It's not really my thing, to be honest, and I won't be buying it. I still dig WoW, but the kind of pop philosophy that exists behind books like this, and others on Buffy the Vampire Slayer, Bewitched, and whatever large social pop culture fad that is in existence, doesn't ever really grab me. The essays usually end up being the worse examples of the 'make everything have meaning' mentality that make High School English so painful--except that instead of drawing meaning out of a painful set of Emily Dickinson poetry, the attempt is being made with a TV show or video game.
However, that doesn't mean the Amazon user reviews aren't any fun!
Monica Evans introduces us to the lore of World of Warcraft, discussing misdeeds and other noteworthy misadventures. Plato and Kant are introduced innocently and unobtrusively, yet I could feel the gentle increase of my intellect by at least +2!
Another highlight is Miquel Sicart's Warrior angst and consequent in-depth philosophical discussion of game play, game community, and game ethics. Again, I felt a nice increase in INT +2!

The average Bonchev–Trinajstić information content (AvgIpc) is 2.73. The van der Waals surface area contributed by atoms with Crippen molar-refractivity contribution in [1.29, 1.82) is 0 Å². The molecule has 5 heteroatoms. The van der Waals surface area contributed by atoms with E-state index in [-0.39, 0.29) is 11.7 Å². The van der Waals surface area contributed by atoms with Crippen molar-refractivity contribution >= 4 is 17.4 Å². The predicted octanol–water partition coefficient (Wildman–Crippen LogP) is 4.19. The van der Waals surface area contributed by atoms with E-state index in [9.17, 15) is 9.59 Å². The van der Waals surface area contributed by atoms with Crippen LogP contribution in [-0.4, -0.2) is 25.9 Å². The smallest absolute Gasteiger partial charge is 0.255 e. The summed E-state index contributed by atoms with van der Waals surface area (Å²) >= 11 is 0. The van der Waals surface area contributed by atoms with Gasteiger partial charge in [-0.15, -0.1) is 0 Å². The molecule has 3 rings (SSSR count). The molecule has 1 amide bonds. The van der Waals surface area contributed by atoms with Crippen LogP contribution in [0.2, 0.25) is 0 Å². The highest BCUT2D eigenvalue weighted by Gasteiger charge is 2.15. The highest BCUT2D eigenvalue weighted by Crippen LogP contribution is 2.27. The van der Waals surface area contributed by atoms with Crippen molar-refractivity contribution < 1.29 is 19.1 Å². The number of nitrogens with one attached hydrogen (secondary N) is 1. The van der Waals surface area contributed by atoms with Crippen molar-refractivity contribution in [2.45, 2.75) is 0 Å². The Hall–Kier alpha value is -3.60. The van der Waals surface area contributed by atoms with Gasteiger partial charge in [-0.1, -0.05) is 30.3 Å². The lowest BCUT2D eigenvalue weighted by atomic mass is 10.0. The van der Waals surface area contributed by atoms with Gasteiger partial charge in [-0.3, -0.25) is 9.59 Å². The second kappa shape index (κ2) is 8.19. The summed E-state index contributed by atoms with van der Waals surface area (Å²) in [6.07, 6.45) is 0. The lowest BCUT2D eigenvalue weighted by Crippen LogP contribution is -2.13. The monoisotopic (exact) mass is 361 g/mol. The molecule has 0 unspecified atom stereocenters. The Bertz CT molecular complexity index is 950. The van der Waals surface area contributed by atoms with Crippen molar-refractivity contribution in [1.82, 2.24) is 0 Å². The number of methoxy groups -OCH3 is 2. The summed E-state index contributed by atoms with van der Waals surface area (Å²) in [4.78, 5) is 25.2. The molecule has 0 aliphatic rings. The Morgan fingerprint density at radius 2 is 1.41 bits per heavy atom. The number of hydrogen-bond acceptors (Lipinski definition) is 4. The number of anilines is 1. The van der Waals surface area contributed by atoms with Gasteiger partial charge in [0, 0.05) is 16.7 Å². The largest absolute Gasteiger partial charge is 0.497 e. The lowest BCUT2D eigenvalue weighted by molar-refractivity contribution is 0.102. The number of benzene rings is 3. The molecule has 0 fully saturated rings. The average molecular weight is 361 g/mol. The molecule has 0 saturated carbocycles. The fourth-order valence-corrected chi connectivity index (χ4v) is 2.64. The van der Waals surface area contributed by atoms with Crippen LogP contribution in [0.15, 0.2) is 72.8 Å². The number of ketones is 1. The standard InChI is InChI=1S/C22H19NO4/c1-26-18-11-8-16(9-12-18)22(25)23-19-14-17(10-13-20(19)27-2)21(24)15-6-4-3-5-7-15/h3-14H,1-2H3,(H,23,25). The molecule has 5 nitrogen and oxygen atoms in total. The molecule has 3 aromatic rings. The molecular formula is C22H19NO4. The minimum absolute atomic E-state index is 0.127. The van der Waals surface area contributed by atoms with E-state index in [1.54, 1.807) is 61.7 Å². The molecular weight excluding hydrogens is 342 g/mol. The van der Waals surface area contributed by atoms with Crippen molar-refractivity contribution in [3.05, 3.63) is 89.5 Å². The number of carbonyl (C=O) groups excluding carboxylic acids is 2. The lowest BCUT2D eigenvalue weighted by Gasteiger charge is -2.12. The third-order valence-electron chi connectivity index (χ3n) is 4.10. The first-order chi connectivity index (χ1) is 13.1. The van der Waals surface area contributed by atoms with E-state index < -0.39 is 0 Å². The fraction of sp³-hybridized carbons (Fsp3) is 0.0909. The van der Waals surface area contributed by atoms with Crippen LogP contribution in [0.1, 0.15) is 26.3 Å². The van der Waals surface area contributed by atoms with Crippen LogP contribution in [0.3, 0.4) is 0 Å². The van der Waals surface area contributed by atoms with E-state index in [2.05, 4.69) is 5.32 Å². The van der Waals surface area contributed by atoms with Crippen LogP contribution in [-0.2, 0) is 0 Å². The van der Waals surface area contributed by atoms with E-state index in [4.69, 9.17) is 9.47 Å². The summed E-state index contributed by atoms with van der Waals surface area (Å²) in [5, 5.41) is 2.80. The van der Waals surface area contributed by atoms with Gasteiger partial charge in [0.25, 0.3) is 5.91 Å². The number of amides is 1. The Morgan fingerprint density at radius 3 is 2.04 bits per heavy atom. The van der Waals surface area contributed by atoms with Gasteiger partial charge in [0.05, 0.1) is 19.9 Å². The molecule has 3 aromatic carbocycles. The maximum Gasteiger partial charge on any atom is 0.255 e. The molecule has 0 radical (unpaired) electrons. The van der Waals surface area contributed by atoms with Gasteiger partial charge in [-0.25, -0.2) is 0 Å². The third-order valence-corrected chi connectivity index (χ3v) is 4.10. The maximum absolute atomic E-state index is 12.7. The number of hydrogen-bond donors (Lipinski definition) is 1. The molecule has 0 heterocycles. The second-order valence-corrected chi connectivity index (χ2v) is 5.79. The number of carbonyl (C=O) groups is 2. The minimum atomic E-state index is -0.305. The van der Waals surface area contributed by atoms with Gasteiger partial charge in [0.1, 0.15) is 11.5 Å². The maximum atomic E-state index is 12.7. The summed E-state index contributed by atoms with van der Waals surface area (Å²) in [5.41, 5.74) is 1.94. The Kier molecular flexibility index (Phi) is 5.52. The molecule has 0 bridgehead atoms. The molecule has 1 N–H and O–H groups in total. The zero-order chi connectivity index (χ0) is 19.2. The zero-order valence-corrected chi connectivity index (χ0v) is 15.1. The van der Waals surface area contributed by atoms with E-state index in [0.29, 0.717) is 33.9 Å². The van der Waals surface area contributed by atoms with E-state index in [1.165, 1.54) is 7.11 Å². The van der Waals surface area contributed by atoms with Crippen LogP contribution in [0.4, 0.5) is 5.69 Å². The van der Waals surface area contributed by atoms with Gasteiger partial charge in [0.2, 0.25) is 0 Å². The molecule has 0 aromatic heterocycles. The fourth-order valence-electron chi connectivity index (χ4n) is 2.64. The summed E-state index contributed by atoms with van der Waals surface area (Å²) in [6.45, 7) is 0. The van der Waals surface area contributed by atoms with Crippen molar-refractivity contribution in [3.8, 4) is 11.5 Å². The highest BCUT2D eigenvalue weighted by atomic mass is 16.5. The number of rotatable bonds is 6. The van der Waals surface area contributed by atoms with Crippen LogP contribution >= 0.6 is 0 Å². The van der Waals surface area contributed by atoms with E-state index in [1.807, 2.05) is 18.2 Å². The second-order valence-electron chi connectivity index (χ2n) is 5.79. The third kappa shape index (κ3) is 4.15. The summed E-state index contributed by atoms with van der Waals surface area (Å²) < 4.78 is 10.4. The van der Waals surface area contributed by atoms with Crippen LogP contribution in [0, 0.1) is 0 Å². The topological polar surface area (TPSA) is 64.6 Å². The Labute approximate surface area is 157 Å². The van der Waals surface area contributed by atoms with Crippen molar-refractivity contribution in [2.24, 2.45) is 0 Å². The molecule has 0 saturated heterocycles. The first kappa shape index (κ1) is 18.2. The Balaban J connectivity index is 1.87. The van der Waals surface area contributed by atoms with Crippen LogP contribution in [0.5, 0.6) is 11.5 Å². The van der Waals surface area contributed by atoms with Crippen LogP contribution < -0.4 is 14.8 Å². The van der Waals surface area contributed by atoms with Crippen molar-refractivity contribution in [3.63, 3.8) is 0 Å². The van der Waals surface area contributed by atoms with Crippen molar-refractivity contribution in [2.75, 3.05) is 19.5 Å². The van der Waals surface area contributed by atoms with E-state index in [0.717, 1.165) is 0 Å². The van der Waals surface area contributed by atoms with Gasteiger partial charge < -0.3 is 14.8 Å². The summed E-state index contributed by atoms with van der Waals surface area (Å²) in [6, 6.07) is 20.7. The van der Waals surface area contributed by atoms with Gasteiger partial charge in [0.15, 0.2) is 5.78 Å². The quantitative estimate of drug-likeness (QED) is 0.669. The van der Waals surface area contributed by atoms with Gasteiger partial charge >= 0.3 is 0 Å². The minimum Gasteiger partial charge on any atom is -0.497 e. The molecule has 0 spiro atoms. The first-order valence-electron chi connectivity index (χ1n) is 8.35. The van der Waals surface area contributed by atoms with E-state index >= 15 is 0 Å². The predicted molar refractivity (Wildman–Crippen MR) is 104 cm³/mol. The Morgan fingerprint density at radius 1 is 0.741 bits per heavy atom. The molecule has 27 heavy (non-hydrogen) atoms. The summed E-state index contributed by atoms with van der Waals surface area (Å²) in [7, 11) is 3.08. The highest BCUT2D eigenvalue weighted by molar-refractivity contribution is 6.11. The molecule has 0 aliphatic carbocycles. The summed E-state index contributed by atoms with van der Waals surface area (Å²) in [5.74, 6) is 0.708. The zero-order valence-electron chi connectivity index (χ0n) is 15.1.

You could even call it a sexy read, as the ethical implications of flirting and role play are explored in the most unlikely places. OMG! I just got a boost in charisma +1!
This book makes the game itself more fun. After settling in to read for a bit, I rejoined my guild and found myself considering many things I hadn't previously pondered. Is the rogue really female and does it matter? How much real money is that epic loot worth? Does the game play affect our real personas? What linguistic influences will carry over into RL? What's the etymological root for noob? Tank? Or griefer? How long before folks are going to the doctor to report that their health bar is low?
A true delight for the thoughtful gamer! Belongs in a spot on the book shelf between Plato's Republic and Neil Stephenson's Snow Crash.
Good times, good times.